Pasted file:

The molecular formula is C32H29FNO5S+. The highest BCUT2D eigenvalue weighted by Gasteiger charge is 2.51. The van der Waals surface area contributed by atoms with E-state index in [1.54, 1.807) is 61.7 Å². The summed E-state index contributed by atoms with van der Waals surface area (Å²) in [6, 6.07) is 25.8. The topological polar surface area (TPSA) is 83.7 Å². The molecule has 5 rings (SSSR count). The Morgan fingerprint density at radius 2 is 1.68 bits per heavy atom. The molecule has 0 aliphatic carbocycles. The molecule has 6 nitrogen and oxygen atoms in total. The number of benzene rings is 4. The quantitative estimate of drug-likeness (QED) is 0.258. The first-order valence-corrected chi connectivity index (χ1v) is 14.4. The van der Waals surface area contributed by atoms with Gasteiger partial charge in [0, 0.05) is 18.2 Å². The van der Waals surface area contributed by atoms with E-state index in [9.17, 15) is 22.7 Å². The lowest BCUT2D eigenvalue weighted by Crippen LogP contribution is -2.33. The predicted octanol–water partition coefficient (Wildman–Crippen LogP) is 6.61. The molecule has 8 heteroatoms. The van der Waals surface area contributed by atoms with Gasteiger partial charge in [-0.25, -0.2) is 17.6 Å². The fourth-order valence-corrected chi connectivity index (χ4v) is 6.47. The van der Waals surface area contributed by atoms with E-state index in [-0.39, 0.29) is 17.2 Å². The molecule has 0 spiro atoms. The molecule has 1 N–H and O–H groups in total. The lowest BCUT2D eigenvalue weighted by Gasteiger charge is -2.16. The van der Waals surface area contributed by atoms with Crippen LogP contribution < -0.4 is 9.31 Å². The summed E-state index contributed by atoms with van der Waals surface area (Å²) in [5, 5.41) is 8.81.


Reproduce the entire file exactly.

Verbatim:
The molecular formula is C32H29FNO5S+. The highest BCUT2D eigenvalue weighted by Gasteiger charge is 2.51. The van der Waals surface area contributed by atoms with E-state index in [1.54, 1.807) is 61.7 Å². The summed E-state index contributed by atoms with van der Waals surface area (Å²) in [6, 6.07) is 25.8. The topological polar surface area (TPSA) is 83.7 Å². The molecule has 5 rings (SSSR count). The Morgan fingerprint density at radius 2 is 1.68 bits per heavy atom. The molecule has 0 aliphatic carbocycles. The molecule has 6 nitrogen and oxygen atoms in total. The number of benzene rings is 4. The quantitative estimate of drug-likeness (QED) is 0.258. The first-order valence-corrected chi connectivity index (χ1v) is 14.4. The van der Waals surface area contributed by atoms with Gasteiger partial charge in [0, 0.05) is 18.2 Å². The van der Waals surface area contributed by atoms with E-state index in [9.17, 15) is 22.7 Å². The lowest BCUT2D eigenvalue weighted by Crippen LogP contribution is -2.33. The predicted octanol–water partition coefficient (Wildman–Crippen LogP) is 6.61. The molecule has 8 heteroatoms. The van der Waals surface area contributed by atoms with Gasteiger partial charge in [-0.25, -0.2) is 17.6 Å². The fourth-order valence-corrected chi connectivity index (χ4v) is 6.47. The van der Waals surface area contributed by atoms with E-state index in [-0.39, 0.29) is 17.2 Å². The molecule has 0 spiro atoms. The molecule has 1 N–H and O–H groups in total. The lowest BCUT2D eigenvalue weighted by Gasteiger charge is -2.16. The van der Waals surface area contributed by atoms with Crippen LogP contribution < -0.4 is 9.31 Å². The summed E-state index contributed by atoms with van der Waals surface area (Å²) in [5, 5.41) is 8.81.